A LOVABLE MAN
He was loved simply because he was a lovable man. The first impression in the minds of those who met him was of his vast expansiveness. His warmth, geniality and immediate response made them feel at their first meeting that they had known him for long and that he was their friend. His personality was so bright that his presence brought colour to the conversation and atmosphere of any room he entered. His breadth of outlook and of knowledge enabled him quickly to find topics of mutual interest. Social class meant nothing to him and snobbery he abominated. He was equally happy talking to a peer or to a road mender, lunching with a Dominion Governor or Prime Minister, or giving a snack to a tramp who came to his door. Each was to him his brother before God, his interest in them and their problems was genuine, and his sympathy sincere.
No detail was too small to escape his notice, no cause too small for his whole-hearted support, yet his comprehensive outlook enabled him to see both great and small matters in true perspective. To this characteristic, second only to his simple but clear religious belief, may be ascribed his calm serenity.
Like so many truly great men he never considered himself one. Coupled with his lovable humanity was an essential humility which won the hearts of all. Few could listen with obvious delight, as he could, to a public recitation of all their quaint but endearing oddities of behaviour, few could welcome to their house without embarrassment a boy whom they had expelled a year or two before, few have learned so well that most difficult and most necessary of lessons, to hate the sin and love the sinner.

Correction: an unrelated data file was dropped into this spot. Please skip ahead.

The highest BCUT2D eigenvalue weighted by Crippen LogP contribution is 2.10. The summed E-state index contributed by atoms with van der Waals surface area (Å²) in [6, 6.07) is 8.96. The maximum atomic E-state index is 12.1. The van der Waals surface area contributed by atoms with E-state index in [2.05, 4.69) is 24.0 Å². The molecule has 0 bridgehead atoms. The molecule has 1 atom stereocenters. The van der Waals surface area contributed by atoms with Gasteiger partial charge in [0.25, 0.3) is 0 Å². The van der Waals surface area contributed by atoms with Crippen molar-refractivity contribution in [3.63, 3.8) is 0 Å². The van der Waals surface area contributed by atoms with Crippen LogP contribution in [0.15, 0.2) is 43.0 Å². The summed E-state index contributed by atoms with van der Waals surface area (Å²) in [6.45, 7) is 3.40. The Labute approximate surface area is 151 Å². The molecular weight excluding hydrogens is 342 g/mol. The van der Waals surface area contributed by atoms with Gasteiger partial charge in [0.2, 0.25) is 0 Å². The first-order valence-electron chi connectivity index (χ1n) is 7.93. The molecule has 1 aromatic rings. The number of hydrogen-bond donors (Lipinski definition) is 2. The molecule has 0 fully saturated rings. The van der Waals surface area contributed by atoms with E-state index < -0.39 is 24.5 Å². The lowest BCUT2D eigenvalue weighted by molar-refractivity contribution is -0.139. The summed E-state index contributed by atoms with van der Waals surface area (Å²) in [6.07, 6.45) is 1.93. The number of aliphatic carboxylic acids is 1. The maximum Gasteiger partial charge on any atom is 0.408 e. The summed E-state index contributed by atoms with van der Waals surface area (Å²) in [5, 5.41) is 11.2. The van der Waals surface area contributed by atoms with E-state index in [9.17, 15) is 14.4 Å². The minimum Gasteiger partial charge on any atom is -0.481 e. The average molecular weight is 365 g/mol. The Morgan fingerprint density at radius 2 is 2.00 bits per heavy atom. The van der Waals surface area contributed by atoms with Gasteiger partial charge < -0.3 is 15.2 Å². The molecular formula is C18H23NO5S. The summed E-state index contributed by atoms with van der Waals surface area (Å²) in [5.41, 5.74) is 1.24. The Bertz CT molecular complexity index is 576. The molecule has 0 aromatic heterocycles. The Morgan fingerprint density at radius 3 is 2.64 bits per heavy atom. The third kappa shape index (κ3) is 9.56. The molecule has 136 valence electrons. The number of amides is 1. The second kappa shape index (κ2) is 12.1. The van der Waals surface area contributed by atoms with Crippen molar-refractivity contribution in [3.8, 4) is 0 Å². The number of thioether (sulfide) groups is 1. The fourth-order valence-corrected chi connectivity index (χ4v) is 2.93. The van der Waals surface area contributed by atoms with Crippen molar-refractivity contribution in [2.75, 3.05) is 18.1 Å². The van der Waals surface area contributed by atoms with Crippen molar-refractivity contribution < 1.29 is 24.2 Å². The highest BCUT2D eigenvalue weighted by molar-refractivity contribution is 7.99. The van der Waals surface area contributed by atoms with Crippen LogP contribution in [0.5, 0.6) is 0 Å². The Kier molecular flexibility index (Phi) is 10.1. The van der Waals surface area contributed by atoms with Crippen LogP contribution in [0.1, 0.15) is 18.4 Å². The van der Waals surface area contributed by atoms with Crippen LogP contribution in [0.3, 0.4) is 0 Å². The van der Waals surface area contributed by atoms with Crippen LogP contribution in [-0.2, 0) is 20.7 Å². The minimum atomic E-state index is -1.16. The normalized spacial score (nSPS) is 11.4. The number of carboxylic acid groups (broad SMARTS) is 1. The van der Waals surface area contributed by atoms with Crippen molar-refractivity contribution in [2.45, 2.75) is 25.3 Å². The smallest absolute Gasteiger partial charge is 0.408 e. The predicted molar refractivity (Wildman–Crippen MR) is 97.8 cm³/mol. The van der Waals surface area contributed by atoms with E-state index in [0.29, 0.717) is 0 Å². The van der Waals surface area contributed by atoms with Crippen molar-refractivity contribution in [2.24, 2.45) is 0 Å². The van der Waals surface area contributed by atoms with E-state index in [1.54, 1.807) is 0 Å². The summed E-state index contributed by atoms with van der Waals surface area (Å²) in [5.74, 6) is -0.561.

Many O.W.s looking back would consider that his greatest influence on them and on the School was in the Chapel. His words will be remembered: "Let us cherish laughter and contentment and good fellowship and, above all, an enduring faith in God, our fellows and ourselves. So may we hope in time to attain to something of the measure and fulness of the nature of perfect man.' He disliked narrowness and also ostentation, he loved simplicity. His addresses were nearly always on Christian virtues and qualities rather than on Christian doctrine. Many of his listeners found inspiration in them; few could ever have been offended whatever their denomination. His beliefs were simple and were held with firm conviction; no one doubted his sincerity. lie was forthright in his preaching yet his tolerance was such that boys found a religious freedom at Wycliffe which would have been denied them at many schools. He quoted freely, often from Tennyson, but he always illustrated his talks by telling of his experiences and those of his friends, so that boys could apply his precepts to their own lives.
Perhaps the theme which recurred most frequently in his talks was the brotherhood of man. Two verses from one of Whittier's hymns express well that faith which was the foundation of his life, which gave him his clear sense of purpose, the source of his indomitable courage and tireless zeal, of his kindness, gentleness and humility and his love for his fellow men.
O Lord and Master of us all,
Our Friend, our Brother, and our Lord,
What he said with his lips he believed in his heart, what he believed in his heart he showed forth in his life, and his life had an incalculable influence on Wycliffe and on everyone who was at the School in his time.
Details of the W.A.S. Memorial Fund have been sent to all O.W.s. If any have not received this, or would like further copies, these may be obtained from the Bursar. A first list of donations will appear in the next issue of the Star.